North 24 Parganas: According to the World Health Organisation, drinking arsenic-rich water over a long period results in various health hazards, including skin problems, skin cancer, cancer of the bladder, kidney and lung, besides other diseases. The commonly reported symptoms of chronic arsenic poisoning include hyper pigmentation, dypigmentation keratosis, skin cancer.
Many of the 2,000 villagers living here were forced to migrate to nearby places before they tried, in vain, every attempt to rid the water of poison. The cost was high. They had to pay for every drop of purified water they would fetch from distant towns or cities.
But life started changing for them two years ago when Sulabh International Social Service Organisation (SISSO), in collaboration with a French company, 1001 Fontaines, installed a `20-lakh pond-based water treatment plant in this village of North 24 Parganas district.
It has been a long journey indeed for the people of Madhusudan Kati, a village in what has come to be known as West Bengal’s “arsenic belt”. “Since I was a child, I have seen how people around me suffered because of drinking local groundwater,” says Haldhar Sarkar, a retired engineer from Madhusudan Kati. Since the 1990s, ground water in parts of eastern India and Bangladesh have been found to be contaminated with naturally occurring arsenic, making it unfit for drinking. Drinking water laced with arsenic has catastrophic long-term consequences such as arsenicosis (arsenic poisoning) and cancer. “Over the years, I’ve seen villagers develop tumours, skin problems and worse,” says Sarkar. While the West Bengal government set up a number of plants to purify groundwater in these areas, the projects were largely unsuccessful. The cheapest drinking water @ 50 paise per litre only — a pathbreaking step by well-known social scientist Dr Bindeshwar Pathak was launched at Madhusudan Kati in North 24 Parganas district, West Bengal.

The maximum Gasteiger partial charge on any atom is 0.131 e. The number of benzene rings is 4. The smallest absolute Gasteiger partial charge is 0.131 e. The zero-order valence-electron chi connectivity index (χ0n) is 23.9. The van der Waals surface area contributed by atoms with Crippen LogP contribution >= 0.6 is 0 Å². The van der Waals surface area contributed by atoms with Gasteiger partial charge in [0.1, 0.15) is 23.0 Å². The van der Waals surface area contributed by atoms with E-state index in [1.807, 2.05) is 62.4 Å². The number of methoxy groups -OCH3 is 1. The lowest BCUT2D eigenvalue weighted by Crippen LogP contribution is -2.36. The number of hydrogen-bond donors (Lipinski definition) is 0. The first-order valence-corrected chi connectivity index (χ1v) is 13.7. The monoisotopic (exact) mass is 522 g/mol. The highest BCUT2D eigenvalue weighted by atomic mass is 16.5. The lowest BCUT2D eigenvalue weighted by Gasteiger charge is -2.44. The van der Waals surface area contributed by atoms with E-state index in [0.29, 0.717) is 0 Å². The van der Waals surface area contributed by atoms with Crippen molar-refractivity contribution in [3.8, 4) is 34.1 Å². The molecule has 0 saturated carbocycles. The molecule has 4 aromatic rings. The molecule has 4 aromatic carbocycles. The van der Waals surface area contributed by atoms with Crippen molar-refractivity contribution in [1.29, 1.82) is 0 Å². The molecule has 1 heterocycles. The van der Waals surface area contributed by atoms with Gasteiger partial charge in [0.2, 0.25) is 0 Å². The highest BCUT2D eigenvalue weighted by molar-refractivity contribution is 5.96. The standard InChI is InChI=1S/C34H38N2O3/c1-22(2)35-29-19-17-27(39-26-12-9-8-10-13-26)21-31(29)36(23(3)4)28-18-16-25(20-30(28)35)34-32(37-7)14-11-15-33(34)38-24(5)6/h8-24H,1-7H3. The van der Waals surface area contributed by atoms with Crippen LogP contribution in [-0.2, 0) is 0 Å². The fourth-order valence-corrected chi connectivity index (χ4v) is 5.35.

Ground water in nine districts of West Bengal is estimated to have been severely affected by arsenic contamination. According to WHO, drinking arsenic-rich water over a long period results in various health hazards, including skin problems, skin cancer, cancer of the bladder, kidney and lung, besides other diseases. In many places of West Bengal, people are forced to drink arsenic-contaminated water. “The ‘Sulabh Drinking Water’ project converts pond water into safe drinking water and will be sold at only 50 paise per litre. This will solve the problem,” Dr Pathak said.